By Blogger Odat, At January 13, 2007 at 10:05 AM  

  • Judith-
    A beautiful choice. To be honest, my favorite thing about Dickenson is the fact that most of her poems can be sung aloud to the Gilligan's Island theme song.

    Nicely done. And, of course, all respect to uncultured Asian hicks!

    Such creativity! I guess Joseph Fiennes is your muse?

    Let the Blue Ridge mountains inspire you!

    Of course I included it! I love poems about...milking cows.

    By Blogger Crankster, At January 13, 2007 at 10:37 AM  

  • and then there's the ultimate in Steve Martin seduction poems (used to absolutely no effect in L.A. Story)

    Pointy Birds

    Pointy birds,
    Pointy pointy:
    Anoint me birds,
    Anointy nointy.

    By Blogger misanthropster, At January 13, 2007 at 11:28 AM  

  • If I actually applied myself, I could be such a car buff!! LOL

    By Blogger Claudia, At January 13, 2007 at 7:32 PM  

  • Misanthropster-
    I actually looked this one up. Apparently, it was originally in The Man with Two Brains and was attributed to "John Lillison, England's Greatest One-Armed Poe"

    He also wrote:
    In Dillman's Grove, our love did die,
    And now in ground shall ever lie.
    None could e'er replace her visage,
    Until your face brought thoughts of kissage.

    Aah, but an early 1980's Alfa isn't just any car!

    By Blogger Crankster, At January 13, 2007 at 11:43 PM  

  • I think "pointy birds" has appeared in numerous Steve Martin films...

    although that other poem is fantastic.

    By Blogger misanthropster, At January 14, 2007 at 10:03 AM  

  • There really is something irresistable about the Alfa, isn't there? I still remember going back to Italy...I was on the bus and I looked out and there it was...gorgeous deep green Alfa, polished to a mirror surface...and the inside...polished wooden dash. It was beautiful. I know I stopped breathing until it drove off....

    By Blogger Claudia, At January 14, 2007 at 11:10 AM  

  • Misanthropster-
    Kinda makes you sad that he hasn't put out more poems!

    A few years ago, I was looking for a new (used) car. I had about $3,000 to spend. I found a guy who was selling a Spider Veloce from the early eighties. It was in my price range, although he was asking about twice the book value. Unfortunately, the car had rust on its frame, was missing second gear, and needed a paint job.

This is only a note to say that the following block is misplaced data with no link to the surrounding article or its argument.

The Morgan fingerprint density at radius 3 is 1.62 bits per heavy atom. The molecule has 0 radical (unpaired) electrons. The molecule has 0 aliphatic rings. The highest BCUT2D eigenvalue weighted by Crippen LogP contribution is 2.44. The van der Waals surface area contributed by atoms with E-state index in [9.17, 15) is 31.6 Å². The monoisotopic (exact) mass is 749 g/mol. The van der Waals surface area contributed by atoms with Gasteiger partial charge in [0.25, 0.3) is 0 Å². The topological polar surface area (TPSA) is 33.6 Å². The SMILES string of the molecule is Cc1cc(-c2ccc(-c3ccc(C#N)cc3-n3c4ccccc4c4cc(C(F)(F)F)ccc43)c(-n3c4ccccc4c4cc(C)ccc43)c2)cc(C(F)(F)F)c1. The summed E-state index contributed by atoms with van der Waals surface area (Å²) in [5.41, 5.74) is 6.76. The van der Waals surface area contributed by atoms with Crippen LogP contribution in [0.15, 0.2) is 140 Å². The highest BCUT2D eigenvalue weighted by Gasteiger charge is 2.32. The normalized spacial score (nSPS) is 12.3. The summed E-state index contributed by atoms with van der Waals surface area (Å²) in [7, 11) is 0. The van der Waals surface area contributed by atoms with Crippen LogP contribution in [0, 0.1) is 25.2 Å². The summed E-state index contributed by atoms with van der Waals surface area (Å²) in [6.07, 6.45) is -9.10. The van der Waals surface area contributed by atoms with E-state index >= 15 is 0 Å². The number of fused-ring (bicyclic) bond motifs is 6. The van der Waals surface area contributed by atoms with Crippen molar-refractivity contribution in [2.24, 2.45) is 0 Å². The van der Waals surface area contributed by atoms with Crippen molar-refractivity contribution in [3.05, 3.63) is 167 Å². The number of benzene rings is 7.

I still had to think it over before I turned him down.

    By Blogger Crankster, At January 14, 2007 at 11:46 AM  

  • As we are so wonderfully done with each other
    We can walk into our separate sleep
    on floors of music where the milkwhite cloak of childhood

    oh my love, my golden lark, my soft long doll
    Your lips have splashed my dull house with print of flowers
    My hands are crooked where they spilled over your dear

    It is good to be weary from that brilliant work
    It is being God to feel your breathing under me

    A waterglass on the bureau fills with morning.....
    Don't let anyone in to wake us

    That's Kenneth Patchen, one of my favorites, but I have about a dozen more, plus what I write. Stephen Crane (thou and thy white arms about me), Leonard Cohen, Towns VanZandt, and of course Shakespeare does kick ass!

    By Blogger Spellbound, At January 14, 2007 at 3:46 PM  

  • Okay, I will admit I had a hard time finding a sensual, sexy poem. So, I went Big time and borrowed one from Lee's bookshelf while Visiting my sister the renouned Pope Bens Excorcist at Studio 23 this weekend. BUT the esteemed exorcist reminded me that poetry put to music is lyrical poetry - and they would suffice. So, I present my stolen Poem and my own favorite get him everytime sexy lyrics:


    eating a plum
    I tongue the tight skin
    drawn seam
    that halves this globed
    whole is two
    it's midnight
    but when I bite in
    with wet red flesh
    the juice dripping down
    my fingers sweet
    sticky sticky
    sweet pulp
    engorged I
    fill my mouth
    eat it down
    eat it down
    all the way to the plumbstone


    Ooh, now let's get down tonight
    Baby I'm hot just like an oven
    I need some lovin'
    And baby, I can't hold it much longer
    It's getting stronger and stronger
    And when I get that feeling
    I want Sexual Healing
    Sexual Healing, oh baby
    Makes me feel so fine
    Helps to relieve my mind
    Sexual Healing baby, is good for me
    Sexual Healing is something that's good for me
    Whenever blue tear drops are falling
    And my emotional stability is leaving me
    There is something I can do